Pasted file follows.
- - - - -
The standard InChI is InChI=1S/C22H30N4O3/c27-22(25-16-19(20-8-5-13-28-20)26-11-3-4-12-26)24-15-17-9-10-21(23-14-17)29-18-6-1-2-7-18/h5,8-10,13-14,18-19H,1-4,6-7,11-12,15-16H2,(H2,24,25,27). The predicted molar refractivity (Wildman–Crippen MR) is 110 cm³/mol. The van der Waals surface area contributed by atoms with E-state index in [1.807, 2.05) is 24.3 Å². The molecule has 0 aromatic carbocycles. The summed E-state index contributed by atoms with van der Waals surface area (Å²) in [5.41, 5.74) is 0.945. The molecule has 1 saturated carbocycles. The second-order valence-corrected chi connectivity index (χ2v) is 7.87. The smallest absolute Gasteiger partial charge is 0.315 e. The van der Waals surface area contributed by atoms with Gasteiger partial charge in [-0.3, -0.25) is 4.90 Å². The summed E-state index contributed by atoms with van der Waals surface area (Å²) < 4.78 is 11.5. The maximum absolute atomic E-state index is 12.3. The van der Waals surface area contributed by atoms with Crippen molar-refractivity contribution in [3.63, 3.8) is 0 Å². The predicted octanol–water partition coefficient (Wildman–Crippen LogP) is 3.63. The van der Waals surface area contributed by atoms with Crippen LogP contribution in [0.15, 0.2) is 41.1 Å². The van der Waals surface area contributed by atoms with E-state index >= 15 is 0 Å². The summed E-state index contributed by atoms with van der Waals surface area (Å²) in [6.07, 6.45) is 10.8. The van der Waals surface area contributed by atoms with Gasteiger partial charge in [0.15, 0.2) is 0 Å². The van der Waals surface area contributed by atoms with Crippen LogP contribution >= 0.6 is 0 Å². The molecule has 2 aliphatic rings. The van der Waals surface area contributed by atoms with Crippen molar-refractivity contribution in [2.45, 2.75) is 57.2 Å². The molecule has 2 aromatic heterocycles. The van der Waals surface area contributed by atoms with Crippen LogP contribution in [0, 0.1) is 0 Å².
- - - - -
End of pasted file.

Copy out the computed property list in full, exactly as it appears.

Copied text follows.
The standard InChI is InChI=1S/C22H30N4O3/c27-22(25-16-19(20-8-5-13-28-20)26-11-3-4-12-26)24-15-17-9-10-21(23-14-17)29-18-6-1-2-7-18/h5,8-10,13-14,18-19H,1-4,6-7,11-12,15-16H2,(H2,24,25,27). The predicted molar refractivity (Wildman–Crippen MR) is 110 cm³/mol. The van der Waals surface area contributed by atoms with E-state index in [1.807, 2.05) is 24.3 Å². The molecule has 0 aromatic carbocycles. The summed E-state index contributed by atoms with van der Waals surface area (Å²) in [5.41, 5.74) is 0.945. The molecule has 1 saturated carbocycles. The second-order valence-corrected chi connectivity index (χ2v) is 7.87. The smallest absolute Gasteiger partial charge is 0.315 e. The van der Waals surface area contributed by atoms with Gasteiger partial charge in [-0.3, -0.25) is 4.90 Å². The summed E-state index contributed by atoms with van der Waals surface area (Å²) < 4.78 is 11.5. The maximum absolute atomic E-state index is 12.3. The van der Waals surface area contributed by atoms with Crippen molar-refractivity contribution in [3.63, 3.8) is 0 Å². The predicted octanol–water partition coefficient (Wildman–Crippen LogP) is 3.63. The van der Waals surface area contributed by atoms with Crippen LogP contribution in [0.15, 0.2) is 41.1 Å². The van der Waals surface area contributed by atoms with E-state index >= 15 is 0 Å². The summed E-state index contributed by atoms with van der Waals surface area (Å²) in [6.07, 6.45) is 10.8. The van der Waals surface area contributed by atoms with Gasteiger partial charge in [0.15, 0.2) is 0 Å². The van der Waals surface area contributed by atoms with Crippen LogP contribution >= 0.6 is 0 Å². The molecule has 2 aliphatic rings. The van der Waals surface area contributed by atoms with Crippen molar-refractivity contribution in [2.45, 2.75) is 57.2 Å². The molecule has 2 aromatic heterocycles. The van der Waals surface area contributed by atoms with Crippen LogP contribution in [0, 0.1) is 0 Å².